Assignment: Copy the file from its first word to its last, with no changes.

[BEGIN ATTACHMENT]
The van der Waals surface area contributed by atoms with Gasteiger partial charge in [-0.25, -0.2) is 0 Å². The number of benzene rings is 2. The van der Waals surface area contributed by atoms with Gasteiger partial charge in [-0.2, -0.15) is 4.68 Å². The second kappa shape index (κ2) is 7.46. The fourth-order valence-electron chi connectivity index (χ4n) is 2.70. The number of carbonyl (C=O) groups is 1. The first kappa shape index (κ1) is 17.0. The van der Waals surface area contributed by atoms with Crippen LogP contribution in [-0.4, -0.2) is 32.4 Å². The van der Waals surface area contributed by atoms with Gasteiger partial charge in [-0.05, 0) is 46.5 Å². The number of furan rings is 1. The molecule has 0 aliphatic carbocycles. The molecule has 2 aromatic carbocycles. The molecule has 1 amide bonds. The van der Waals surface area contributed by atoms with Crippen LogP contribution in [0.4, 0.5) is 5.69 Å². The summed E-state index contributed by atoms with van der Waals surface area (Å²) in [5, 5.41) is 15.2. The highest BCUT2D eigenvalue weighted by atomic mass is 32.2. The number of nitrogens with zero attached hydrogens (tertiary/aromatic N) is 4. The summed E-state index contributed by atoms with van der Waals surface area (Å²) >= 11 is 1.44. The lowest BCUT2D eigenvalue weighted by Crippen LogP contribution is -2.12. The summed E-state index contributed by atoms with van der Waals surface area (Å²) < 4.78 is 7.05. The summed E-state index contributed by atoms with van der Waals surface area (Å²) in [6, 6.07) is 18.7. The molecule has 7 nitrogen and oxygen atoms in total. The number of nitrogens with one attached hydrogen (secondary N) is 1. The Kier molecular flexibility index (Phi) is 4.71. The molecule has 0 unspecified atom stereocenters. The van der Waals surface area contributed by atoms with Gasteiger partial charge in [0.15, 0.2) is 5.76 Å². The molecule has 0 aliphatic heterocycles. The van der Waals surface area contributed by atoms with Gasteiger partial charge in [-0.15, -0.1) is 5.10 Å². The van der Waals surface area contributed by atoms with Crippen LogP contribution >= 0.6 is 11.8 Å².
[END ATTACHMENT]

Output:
The van der Waals surface area contributed by atoms with Gasteiger partial charge in [-0.25, -0.2) is 0 Å². The number of benzene rings is 2. The van der Waals surface area contributed by atoms with Gasteiger partial charge in [-0.2, -0.15) is 4.68 Å². The second kappa shape index (κ2) is 7.46. The fourth-order valence-electron chi connectivity index (χ4n) is 2.70. The number of carbonyl (C=O) groups is 1. The first kappa shape index (κ1) is 17.0. The van der Waals surface area contributed by atoms with Crippen LogP contribution in [-0.4, -0.2) is 32.4 Å². The van der Waals surface area contributed by atoms with Gasteiger partial charge in [-0.05, 0) is 46.5 Å². The number of furan rings is 1. The molecule has 0 aliphatic carbocycles. The molecule has 2 aromatic carbocycles. The molecule has 1 amide bonds. The van der Waals surface area contributed by atoms with Crippen LogP contribution in [0.4, 0.5) is 5.69 Å². The summed E-state index contributed by atoms with van der Waals surface area (Å²) in [5, 5.41) is 15.2. The highest BCUT2D eigenvalue weighted by atomic mass is 32.2. The number of nitrogens with zero attached hydrogens (tertiary/aromatic N) is 4. The summed E-state index contributed by atoms with van der Waals surface area (Å²) >= 11 is 1.44. The lowest BCUT2D eigenvalue weighted by Crippen LogP contribution is -2.12. The summed E-state index contributed by atoms with van der Waals surface area (Å²) < 4.78 is 7.05. The summed E-state index contributed by atoms with van der Waals surface area (Å²) in [6, 6.07) is 18.7. The molecule has 7 nitrogen and oxygen atoms in total. The number of nitrogens with one attached hydrogen (secondary N) is 1. The Kier molecular flexibility index (Phi) is 4.71. The molecule has 0 unspecified atom stereocenters. The van der Waals surface area contributed by atoms with Gasteiger partial charge in [0.15, 0.2) is 5.76 Å². The molecule has 0 aliphatic heterocycles. The van der Waals surface area contributed by atoms with Gasteiger partial charge in [-0.15, -0.1) is 5.10 Å². The van der Waals surface area contributed by atoms with Crippen LogP contribution >= 0.6 is 11.8 Å².